"That is, they go online first, check out things, and then buy it in the store," Ganesan says.
He says retailers realize people are going to do their homework online -- people like Laura Kate Whitney, a mom and community activist in Birmingham. When she was shopping for a leaf blower, she went online first to read customer reviews.
"And so then I went to the store about a mile from my house to buy it," Whitney says.
She says she's an immediate gratification kind of gal. "Rather than waiting for it to be delivered to my house, I just get in my car and go find it locally."
Even if it cost a little more.
This story about 55 tax breaks about to expire starts in an unlikely place: Barn 63 at the Belmont Race Track in Belmont, N.Y., at the stall of a pretty brown horse with a white star on her forehead.
She’s a two-year-old filly named Under the Moonlight, and her owner is Steve Zorn. When he’s not tending to the horse, he’s a tax lawyer. Under the Moonlight cost Zorn $15,000 up front, plus another $30,000 a year or so to train -- expenses offset in part by one of the expiring tax breaks. Zorn says those tax breaks figure into local jobs.
“If we have the horse business here,” he says, “there’s going to be a groom for every four horses.”
Plus an exercise rider for every 10 horses. And so on.
Zorn and his partners get a 3 year tax break that lets them recover some of the money they put into their horse. But on December 31st, it expires, along with breaks for teachers who buy classroom supplies, owners of NASCAR tracks, buyers of electric motorcycles, even a credit for rum in Puerto Rico and the Virgin Islands.
These 55 little bits of tax policy are akin to legislative orphans, though that comparison only goes so far, says Roberton Williams, who is senior fellow at the Tax Policy Center at the Urban Institute.
“The problem with your orphan analogy is these folks really love their tax credits,” he says. “To them they’re not orphans. They’re little children who need loving care.”
Usually Congress gives them that care -- extending tax breaks for people and industries year after year. This year, they've been too busy fighting, which has complicated the job for lobbyists.
“We find our champions, and then we count on them to make sure the job gets done,” says the Farm Bureau's lobbyist, Patricia Wolff. “I’m here in Washington, and I’ll be spending time in the offices of the tax writers.”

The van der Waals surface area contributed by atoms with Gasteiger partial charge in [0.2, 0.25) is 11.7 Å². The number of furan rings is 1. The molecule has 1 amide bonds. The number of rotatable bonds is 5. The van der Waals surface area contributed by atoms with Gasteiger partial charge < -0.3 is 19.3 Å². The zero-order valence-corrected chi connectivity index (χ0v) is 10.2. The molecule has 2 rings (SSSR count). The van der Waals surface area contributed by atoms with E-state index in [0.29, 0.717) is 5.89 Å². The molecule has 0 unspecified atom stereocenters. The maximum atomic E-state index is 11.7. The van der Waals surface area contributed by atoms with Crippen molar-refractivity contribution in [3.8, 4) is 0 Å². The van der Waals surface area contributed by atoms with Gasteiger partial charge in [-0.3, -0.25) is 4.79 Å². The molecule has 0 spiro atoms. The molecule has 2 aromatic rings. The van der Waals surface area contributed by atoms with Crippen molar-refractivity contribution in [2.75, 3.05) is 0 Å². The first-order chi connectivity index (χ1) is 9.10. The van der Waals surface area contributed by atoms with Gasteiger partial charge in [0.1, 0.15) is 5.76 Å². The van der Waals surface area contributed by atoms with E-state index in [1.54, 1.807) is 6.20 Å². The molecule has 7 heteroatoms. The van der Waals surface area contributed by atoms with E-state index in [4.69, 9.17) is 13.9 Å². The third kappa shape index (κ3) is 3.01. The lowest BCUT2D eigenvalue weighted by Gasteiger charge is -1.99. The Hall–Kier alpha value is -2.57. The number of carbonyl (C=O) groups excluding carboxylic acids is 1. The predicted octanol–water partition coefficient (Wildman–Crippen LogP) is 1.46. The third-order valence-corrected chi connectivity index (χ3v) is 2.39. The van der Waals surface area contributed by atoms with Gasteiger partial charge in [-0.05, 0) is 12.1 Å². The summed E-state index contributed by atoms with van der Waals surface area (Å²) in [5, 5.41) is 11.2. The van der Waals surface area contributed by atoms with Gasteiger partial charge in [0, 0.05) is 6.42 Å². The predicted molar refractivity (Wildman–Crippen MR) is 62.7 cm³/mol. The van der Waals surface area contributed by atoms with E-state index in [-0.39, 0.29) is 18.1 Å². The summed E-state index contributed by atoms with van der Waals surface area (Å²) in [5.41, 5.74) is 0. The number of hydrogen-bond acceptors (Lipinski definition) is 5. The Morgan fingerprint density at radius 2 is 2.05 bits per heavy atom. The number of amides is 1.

And there’s work to be done -- some in Congress say they want to reform the whole tax code soon.
CORRECTION: An earlier version of this story incorrectly stated the title of Roberton Williams. He is a senior fellow at the Tax Policy Center. The text has been corrected.
It may be the country’s most thankless job. The Senate Finance Committee is expected to vote on a new leader of the Internal Revenue Service Friday. If confirmed by the full Senate, John Koskinen faces a tough road ahead, helping the agency recover from scandal and carrying out part of the new healthcare law.
In his confirmation hearing this week, Koskinen pledged to restore faith in the IRS.
“In every area of the IRS, taxpayers need to be confident that they will be treated fairly, no matter what their background or their affiliations,” he told the committee in prepared testimony.
He’s referring, of course, to revelations earlier this year that the agency gave extra scrutiny to Tea Party groups applying for tax-exempt status.
Koskinen has turnaround experience. He was brought in to rebuild mortgage giant Freddie Mac after the credit crisis. The new commissioner will also have to address the grim mood among employees in the IRS.
“What really builds morale are stories about how they’re doing a good job, or they’ve reduced errors, or they’re helping us try to solve some particular problems,” says Eugene Steurele, who follows tax policy at the Urban Institute.
The spotlight is only likely to intensify as the new healthcare law rolls out. From next month, the IRS is charged with policing who gets tax credits to buy health insurance.
If you can pronounce that long word, you'll be cured of any Friday the 13th fears, according to some. NPR's Korva Coleman offers an audio pronunciation guide.